1965 saw the first and so far only time that Best Picture has gone to a musical in consecutive years. The Sound of Music was also the second Best Musical Tony winner to have  its movie version win Best Picture. The director was Robert Wise making he and Vincent Minnelli the only people to helm two. And just for good measure The Sound of Music was the tcurrent all-time box office champ. Making it the first film since Gone With the Wind to hold both crowns.

Oliver! the 1968 Best Picture winner was also adapted from a stage production. But this time around not one that originated on Broadway but rather in London’s West End. Super producer David Merrick brought the play to Broadway. The rest of the country got their first glimpse of the show on The Ed Sullivan Show. They can be forgiven if they missed it. It was the same night The Beatles made their American debut. The movie was also the last Best Picture winner to be rated “G.” The irony being that Midnight Cowboy, the 1969 winner was rated “X.”

So the 1960’s produced a total of four musical Best Picture winners, more than the thirty plus years prior. The era of big budget musical extravaganzas was coming to a close despite the five Oscars won by Oliver! in 1968. The death knell was probably sounded the year before by the financial disaster Doctor Dolittle. An attempt to recapture the magic of My Fair Lady, it starred Henry Higgins himself Rex Harrison. The movie included the Academy Award winning Best Song Talk To The Animals but received mixed reviews in general.

1972  brought the most honored musical in over a decade; Bob Fosse’s Cabaret. Joel Grey became one of an elite group who have won an Oscar and a Tony for the same role. Liza Minnelli (yes, daughter of Judy Garland and two time Oscar winner for Best Director of movie musicals Vincent) won for Best Actress. And Fosse famously picked up Best Director over Francis Ford Coppola and The Godfather. Fosse was on the hottest of hot streaks that awards season picking up a Tony for Pippin and an Emmy for Liza With a Z, the triple crown.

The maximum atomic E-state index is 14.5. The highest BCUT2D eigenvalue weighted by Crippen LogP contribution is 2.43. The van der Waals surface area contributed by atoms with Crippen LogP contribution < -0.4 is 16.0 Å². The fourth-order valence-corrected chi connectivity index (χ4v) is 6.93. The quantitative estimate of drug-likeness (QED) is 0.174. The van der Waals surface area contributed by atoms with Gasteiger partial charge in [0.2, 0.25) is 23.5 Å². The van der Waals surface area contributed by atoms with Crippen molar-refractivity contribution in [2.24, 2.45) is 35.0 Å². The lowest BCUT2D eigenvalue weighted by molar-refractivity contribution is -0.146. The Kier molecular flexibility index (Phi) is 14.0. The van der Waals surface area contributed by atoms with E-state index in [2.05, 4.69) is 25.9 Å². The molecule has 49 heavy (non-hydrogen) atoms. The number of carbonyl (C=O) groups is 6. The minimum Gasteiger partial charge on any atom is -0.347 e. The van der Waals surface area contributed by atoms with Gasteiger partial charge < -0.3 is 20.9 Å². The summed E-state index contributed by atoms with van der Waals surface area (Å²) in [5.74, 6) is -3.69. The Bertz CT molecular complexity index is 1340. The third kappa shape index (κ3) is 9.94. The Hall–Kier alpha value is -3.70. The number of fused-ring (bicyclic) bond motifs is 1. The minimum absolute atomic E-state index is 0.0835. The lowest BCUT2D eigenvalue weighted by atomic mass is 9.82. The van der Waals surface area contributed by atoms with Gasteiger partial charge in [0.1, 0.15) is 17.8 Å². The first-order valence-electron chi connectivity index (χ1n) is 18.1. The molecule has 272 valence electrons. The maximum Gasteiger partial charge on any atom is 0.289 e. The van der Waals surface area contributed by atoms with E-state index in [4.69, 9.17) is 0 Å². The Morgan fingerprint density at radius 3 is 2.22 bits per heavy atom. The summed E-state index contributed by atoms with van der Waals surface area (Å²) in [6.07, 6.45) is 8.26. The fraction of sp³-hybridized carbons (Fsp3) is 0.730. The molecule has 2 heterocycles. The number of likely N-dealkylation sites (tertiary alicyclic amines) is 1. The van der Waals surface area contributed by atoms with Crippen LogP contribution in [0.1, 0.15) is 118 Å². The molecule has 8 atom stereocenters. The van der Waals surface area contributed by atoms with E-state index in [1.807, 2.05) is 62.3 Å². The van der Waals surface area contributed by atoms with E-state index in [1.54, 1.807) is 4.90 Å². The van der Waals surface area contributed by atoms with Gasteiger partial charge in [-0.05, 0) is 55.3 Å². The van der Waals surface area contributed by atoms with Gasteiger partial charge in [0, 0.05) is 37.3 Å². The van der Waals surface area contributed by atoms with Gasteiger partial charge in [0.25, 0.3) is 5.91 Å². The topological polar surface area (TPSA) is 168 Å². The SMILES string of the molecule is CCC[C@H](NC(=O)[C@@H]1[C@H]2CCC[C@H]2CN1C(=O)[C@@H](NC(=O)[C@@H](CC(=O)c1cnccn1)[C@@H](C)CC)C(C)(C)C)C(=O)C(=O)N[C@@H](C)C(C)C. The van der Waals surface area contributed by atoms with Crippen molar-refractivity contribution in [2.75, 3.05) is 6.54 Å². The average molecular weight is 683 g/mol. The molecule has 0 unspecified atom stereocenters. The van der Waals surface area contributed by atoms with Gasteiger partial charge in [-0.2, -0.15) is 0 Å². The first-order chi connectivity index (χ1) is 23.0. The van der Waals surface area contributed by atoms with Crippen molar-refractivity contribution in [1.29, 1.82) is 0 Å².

A new millennium would dawn before Oscar would smile on another musical as Best Picture. Perhaps fittingly it was Bob Fosse’s 1975 stage magnum opus Chicago. A stage musical that in its day had been overwhelmed and overshadowed by the singular sensation known as A Chorus Line. Many considered it unfilmable which partially explains the over quarter century delay. The fact is, despite its many fans Chicago the musical took a long time to become a hit on Broadway. Much of the original cast took part in the first National Tour. An unusual situation.I was lucky enough to see original stars Jerry Orbach and Gwen Verdon when it played  the Shubert Theater in Chicago less than a year after it opened on Broadway. It would take another 20 years before dancer/choreographer Ann Reinking, who had been Fosse’s most famous mistress helped bring Chicago back to Broadway in 1996. It won the Tony for Best Revival of a Musical and has been playing ever since. It now holds the record for longest running American Broadway Musical of all time. Three years later Reinking helped bring the revue Fosse to Broadway. It won Best Musical. With Fosse back in vogue the stage (or should I say “screen”) was set to take another look at the now 25 year old property.

Director Rob Marshall made an important decision early on. He chose to film the movie from Roxie’s point of view. He also staged every song like an act on a vaudeville stage. Fans of the original will recall that “A Musical Vaudeville ” was part of the original ad campaign back in 1975. The constant switches between “reality” and Roxie’s hyper-realized POV which interpreted every thing as a vaudeville routine allowed the musical numbers to take on surreal element that worked well within the context of the narrative.

The movie scored acting nominations in three of the four categories, Richard Gere was overlooked, as usual. As a side note, everyone he was in a movie with that year seemed to get a nomination, including his costar from Unfaithful Diane Lane.

Will La La Land become musical number nine to win Best Picture? We’ll have the answer Sunday night.